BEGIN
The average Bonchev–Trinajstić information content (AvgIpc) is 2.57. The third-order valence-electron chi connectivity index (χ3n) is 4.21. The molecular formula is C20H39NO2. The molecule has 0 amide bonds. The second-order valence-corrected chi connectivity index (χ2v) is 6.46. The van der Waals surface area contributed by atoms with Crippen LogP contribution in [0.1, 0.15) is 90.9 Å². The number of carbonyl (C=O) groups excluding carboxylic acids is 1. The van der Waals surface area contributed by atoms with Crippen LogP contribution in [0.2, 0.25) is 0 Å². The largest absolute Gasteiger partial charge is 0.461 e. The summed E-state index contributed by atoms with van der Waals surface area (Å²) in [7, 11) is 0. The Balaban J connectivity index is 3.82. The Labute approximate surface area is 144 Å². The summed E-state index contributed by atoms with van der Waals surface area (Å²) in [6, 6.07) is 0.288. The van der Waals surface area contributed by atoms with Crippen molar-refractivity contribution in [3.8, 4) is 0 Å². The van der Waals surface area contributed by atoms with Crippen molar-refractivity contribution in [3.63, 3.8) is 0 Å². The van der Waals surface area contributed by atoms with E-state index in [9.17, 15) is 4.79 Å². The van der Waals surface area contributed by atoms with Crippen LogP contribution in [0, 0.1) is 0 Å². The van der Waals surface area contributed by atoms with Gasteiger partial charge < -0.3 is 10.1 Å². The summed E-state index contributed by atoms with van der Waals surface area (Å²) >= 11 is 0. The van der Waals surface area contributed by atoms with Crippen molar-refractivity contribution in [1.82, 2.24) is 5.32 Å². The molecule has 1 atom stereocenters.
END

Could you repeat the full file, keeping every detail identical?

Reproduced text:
The average Bonchev–Trinajstić information content (AvgIpc) is 2.57. The third-order valence-electron chi connectivity index (χ3n) is 4.21. The molecular formula is C20H39NO2. The molecule has 0 amide bonds. The second-order valence-corrected chi connectivity index (χ2v) is 6.46. The van der Waals surface area contributed by atoms with Crippen LogP contribution in [0.1, 0.15) is 90.9 Å². The number of carbonyl (C=O) groups excluding carboxylic acids is 1. The van der Waals surface area contributed by atoms with Crippen LogP contribution in [0.2, 0.25) is 0 Å². The largest absolute Gasteiger partial charge is 0.461 e. The summed E-state index contributed by atoms with van der Waals surface area (Å²) in [7, 11) is 0. The Balaban J connectivity index is 3.82. The Labute approximate surface area is 144 Å². The summed E-state index contributed by atoms with van der Waals surface area (Å²) in [6, 6.07) is 0.288. The van der Waals surface area contributed by atoms with Crippen molar-refractivity contribution in [3.8, 4) is 0 Å². The van der Waals surface area contributed by atoms with Crippen molar-refractivity contribution in [3.63, 3.8) is 0 Å². The van der Waals surface area contributed by atoms with E-state index in [9.17, 15) is 4.79 Å². The van der Waals surface area contributed by atoms with Crippen LogP contribution in [0, 0.1) is 0 Å². The van der Waals surface area contributed by atoms with Gasteiger partial charge < -0.3 is 10.1 Å². The summed E-state index contributed by atoms with van der Waals surface area (Å²) >= 11 is 0. The van der Waals surface area contributed by atoms with Crippen molar-refractivity contribution in [1.82, 2.24) is 5.32 Å². The molecule has 1 atom stereocenters.